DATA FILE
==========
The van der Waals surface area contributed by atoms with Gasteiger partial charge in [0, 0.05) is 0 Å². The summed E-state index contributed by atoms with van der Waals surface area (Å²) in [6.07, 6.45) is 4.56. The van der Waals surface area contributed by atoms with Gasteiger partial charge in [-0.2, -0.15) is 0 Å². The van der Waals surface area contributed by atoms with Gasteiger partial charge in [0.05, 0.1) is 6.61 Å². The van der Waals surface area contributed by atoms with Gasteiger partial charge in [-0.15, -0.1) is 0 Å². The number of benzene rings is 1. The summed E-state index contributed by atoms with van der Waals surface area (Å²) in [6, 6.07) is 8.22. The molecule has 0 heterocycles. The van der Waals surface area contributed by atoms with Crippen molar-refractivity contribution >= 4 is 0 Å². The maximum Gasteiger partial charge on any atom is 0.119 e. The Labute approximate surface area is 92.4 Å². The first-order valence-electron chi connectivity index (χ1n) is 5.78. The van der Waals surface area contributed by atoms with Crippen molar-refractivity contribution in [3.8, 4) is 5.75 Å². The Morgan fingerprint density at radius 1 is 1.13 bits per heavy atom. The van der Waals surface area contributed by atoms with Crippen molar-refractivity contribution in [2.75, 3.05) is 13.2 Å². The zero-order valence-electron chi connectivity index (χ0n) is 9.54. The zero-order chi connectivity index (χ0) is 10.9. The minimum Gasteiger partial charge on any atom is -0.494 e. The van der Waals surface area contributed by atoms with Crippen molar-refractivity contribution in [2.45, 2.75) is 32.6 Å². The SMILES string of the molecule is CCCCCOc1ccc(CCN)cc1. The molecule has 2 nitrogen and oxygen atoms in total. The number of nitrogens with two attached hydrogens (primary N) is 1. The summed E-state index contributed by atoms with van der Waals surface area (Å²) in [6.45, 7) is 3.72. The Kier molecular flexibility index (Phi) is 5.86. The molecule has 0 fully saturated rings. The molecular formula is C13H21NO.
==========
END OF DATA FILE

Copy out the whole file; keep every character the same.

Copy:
The van der Waals surface area contributed by atoms with Gasteiger partial charge in [0, 0.05) is 0 Å². The summed E-state index contributed by atoms with van der Waals surface area (Å²) in [6.07, 6.45) is 4.56. The van der Waals surface area contributed by atoms with Gasteiger partial charge in [-0.2, -0.15) is 0 Å². The van der Waals surface area contributed by atoms with Gasteiger partial charge in [0.05, 0.1) is 6.61 Å². The van der Waals surface area contributed by atoms with Gasteiger partial charge in [-0.15, -0.1) is 0 Å². The number of benzene rings is 1. The summed E-state index contributed by atoms with van der Waals surface area (Å²) in [6, 6.07) is 8.22. The molecule has 0 heterocycles. The van der Waals surface area contributed by atoms with Crippen molar-refractivity contribution >= 4 is 0 Å². The maximum Gasteiger partial charge on any atom is 0.119 e. The Labute approximate surface area is 92.4 Å². The first-order valence-electron chi connectivity index (χ1n) is 5.78. The van der Waals surface area contributed by atoms with Crippen molar-refractivity contribution in [3.8, 4) is 5.75 Å². The Morgan fingerprint density at radius 1 is 1.13 bits per heavy atom. The van der Waals surface area contributed by atoms with Crippen molar-refractivity contribution in [2.75, 3.05) is 13.2 Å². The zero-order valence-electron chi connectivity index (χ0n) is 9.54. The zero-order chi connectivity index (χ0) is 10.9. The minimum Gasteiger partial charge on any atom is -0.494 e. The van der Waals surface area contributed by atoms with Crippen molar-refractivity contribution in [2.45, 2.75) is 32.6 Å². The SMILES string of the molecule is CCCCCOc1ccc(CCN)cc1. The molecule has 2 nitrogen and oxygen atoms in total. The number of nitrogens with two attached hydrogens (primary N) is 1. The summed E-state index contributed by atoms with van der Waals surface area (Å²) in [6.45, 7) is 3.72. The Kier molecular flexibility index (Phi) is 5.86. The molecule has 0 fully saturated rings. The molecular formula is C13H21NO.